UK GAAP: preparing for change

FRC issues major UK GAAP changes.
Discover our latest insights and guidance.

27 March 2024

The FRC has issued substantial amendments to FRS 102, that aim to ‘enhance the quality of UK financial reporting’ by more closely aligning UK GAAP with IFRS in key areas, including new revenue recognition and lease accounting models. 

This follows the extensive outreach carried out by the FRC as part of FRED 82, the second periodic review of UK GAAP. 

Consequential amendments have also been made to the suite of other UK FRSs, including FRS 100, 101, 103, 104 and 105, which move UK GAAP closer than ever to IFRS.

What are the major changes to UK GAAP FRS 102?

The two headline changes are to:

  • revenue recognition – there is a new model based on IFRS 15’s five-step model, with appropriate simplifications. How entities will be impacted will depend on the form of their contracts with customers; and
  • lease accounting requirements – there is a new model for lease accounting, based on IFRS 16’s on-balance sheet model, with some simplifications. Many businesses that use operating leases will be impacted.

Other improvements and clarifications in the periodic review to FRS 102 include (but are not limited to):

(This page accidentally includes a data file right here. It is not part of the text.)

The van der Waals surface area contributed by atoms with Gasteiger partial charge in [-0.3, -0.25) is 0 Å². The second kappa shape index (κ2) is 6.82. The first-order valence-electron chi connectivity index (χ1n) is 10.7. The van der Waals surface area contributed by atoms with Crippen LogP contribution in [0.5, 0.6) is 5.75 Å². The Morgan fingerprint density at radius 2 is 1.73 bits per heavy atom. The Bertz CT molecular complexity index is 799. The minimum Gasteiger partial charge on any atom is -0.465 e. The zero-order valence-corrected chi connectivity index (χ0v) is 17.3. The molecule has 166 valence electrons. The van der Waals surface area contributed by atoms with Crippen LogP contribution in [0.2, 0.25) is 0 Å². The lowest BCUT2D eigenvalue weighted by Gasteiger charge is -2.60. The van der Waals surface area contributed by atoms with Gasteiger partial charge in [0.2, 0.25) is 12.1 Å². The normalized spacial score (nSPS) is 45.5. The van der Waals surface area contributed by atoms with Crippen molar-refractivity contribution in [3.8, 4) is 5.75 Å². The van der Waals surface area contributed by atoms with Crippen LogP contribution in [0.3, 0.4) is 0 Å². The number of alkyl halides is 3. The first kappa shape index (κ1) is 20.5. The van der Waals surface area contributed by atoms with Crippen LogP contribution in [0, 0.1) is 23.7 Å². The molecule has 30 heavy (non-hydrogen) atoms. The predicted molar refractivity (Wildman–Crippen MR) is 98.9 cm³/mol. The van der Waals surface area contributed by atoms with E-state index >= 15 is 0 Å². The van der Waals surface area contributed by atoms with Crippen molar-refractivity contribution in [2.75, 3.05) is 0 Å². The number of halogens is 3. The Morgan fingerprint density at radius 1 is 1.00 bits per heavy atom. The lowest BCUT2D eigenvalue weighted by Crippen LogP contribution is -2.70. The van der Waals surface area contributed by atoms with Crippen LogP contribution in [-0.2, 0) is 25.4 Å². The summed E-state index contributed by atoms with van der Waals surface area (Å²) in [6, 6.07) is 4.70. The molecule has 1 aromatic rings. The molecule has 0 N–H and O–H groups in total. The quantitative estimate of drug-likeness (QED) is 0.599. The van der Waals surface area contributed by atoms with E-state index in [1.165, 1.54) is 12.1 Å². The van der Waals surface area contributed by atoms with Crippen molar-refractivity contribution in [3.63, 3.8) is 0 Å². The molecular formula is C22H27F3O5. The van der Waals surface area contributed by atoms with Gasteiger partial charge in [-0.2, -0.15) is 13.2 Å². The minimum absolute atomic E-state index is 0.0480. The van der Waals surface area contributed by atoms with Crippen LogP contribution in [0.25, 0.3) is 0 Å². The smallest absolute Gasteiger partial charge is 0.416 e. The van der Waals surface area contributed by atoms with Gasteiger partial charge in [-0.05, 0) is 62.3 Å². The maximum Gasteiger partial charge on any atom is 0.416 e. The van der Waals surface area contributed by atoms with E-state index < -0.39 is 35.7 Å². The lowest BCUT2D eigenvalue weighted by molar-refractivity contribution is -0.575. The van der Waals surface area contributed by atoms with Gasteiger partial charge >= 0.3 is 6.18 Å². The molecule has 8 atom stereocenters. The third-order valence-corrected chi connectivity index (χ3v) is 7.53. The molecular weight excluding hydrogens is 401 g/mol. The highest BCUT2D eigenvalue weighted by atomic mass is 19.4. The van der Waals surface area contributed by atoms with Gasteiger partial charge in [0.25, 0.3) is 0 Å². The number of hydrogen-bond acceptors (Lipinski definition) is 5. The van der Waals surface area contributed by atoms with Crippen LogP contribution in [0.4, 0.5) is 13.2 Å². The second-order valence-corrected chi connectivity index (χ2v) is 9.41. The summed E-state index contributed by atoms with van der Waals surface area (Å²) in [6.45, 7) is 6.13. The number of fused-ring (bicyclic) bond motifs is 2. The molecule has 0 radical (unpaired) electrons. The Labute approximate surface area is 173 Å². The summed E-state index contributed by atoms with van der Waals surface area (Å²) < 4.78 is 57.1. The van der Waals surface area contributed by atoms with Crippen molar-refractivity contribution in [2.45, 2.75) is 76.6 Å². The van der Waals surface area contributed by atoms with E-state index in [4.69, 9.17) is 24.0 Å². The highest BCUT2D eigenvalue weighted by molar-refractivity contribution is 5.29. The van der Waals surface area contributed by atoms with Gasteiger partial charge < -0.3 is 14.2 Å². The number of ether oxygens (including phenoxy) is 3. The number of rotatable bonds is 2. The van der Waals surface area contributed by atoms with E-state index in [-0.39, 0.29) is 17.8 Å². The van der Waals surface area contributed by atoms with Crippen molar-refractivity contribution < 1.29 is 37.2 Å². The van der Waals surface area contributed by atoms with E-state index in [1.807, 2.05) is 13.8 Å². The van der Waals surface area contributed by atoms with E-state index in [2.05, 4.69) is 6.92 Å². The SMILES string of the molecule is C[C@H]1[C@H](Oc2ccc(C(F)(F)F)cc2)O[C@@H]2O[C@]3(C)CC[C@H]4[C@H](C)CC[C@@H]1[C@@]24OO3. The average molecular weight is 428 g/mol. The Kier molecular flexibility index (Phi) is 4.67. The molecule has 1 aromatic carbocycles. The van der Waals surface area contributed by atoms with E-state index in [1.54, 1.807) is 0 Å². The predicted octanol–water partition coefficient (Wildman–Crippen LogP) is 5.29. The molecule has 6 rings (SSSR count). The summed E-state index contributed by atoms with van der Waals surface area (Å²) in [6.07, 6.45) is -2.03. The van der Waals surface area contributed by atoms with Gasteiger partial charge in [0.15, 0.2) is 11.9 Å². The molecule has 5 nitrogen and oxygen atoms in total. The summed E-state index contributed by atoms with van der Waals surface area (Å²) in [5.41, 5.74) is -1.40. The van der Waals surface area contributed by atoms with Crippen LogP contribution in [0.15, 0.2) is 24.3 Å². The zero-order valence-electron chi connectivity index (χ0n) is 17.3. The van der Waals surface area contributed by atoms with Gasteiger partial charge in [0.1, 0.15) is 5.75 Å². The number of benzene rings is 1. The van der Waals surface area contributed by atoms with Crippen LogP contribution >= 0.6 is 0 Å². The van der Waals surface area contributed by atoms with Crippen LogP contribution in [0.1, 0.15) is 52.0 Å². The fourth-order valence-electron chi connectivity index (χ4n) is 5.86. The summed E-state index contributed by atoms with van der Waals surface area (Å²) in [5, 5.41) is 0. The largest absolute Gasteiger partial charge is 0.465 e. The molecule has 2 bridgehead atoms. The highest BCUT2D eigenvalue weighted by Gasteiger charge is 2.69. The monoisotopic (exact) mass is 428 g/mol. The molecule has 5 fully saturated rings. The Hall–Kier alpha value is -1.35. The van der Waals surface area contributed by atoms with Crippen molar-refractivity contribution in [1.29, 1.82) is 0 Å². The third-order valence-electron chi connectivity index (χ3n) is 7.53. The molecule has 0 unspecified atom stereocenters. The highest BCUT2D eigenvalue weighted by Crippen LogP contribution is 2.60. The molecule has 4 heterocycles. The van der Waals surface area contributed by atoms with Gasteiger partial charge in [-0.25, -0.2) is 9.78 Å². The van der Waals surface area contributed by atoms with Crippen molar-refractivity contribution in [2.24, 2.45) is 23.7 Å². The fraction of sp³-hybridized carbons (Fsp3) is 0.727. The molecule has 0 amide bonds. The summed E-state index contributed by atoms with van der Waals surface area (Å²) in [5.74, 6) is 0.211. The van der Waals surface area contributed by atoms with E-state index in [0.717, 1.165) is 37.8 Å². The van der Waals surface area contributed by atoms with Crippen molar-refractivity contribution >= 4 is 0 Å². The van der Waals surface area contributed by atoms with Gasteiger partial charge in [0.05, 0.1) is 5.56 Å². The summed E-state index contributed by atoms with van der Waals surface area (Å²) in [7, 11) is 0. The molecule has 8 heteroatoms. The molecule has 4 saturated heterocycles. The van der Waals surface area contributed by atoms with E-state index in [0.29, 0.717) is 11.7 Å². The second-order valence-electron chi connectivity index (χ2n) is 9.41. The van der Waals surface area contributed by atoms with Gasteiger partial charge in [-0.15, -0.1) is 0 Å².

• greater clarity for UK small entities applying Section 1A, regarding which disclosures need to be provided in order to give a true and fair view; 
  • revised Section 2 Concepts and Pervasive Principles to align with the IASB’s Conceptual Framework for Financial Reporting;
  • new Section 2A Fair Value Measurement, replacing the Appendix to Section 2 and updated to reflect the principles of international standards;
  • revisions to Section 7 Statement of Cash Flows, to include new disclosures for supplier finance arrangements that promote consistency with IFRS;
  • additional guidance in Section 26 Share-Based Payments for specific situations, such as equity instruments issued as part of a business combination;
  • additional guidance in Section 29 Income Tax on uncertain tax positions;
  • various amendments to Section 34 Specialised Activities, such as agricultural activities, service concession arrangements, heritage assets and public benefit entity accounting; and
  • additions and amendments to the defined terms in the glossary.

What hasn’t changed?

The FRC have listened to feedback, and in a welcome move for many preparers, have chosen not to align FRS 102 with the expected credit loss model of financial asset impairment in IFRS 9, nor introduce any alignment with IFRS 17 Insurance contracts. Any such changes will be part of a future consultation.

When will the changes to UK GAAP FRS 102 become effective?

While the bulk of the standard has retained the expected effective date of accounting periods commencing on or after 1 January 2026, with early application permitted, there is one exception.

New disclosure requirements about supplier finance arrangements must be provided for periods commencing on or after 1 January 2025 – again these promote consistency with IFRS in what is a rare area.

What do UK GAAP FRS 102 changes mean for your business?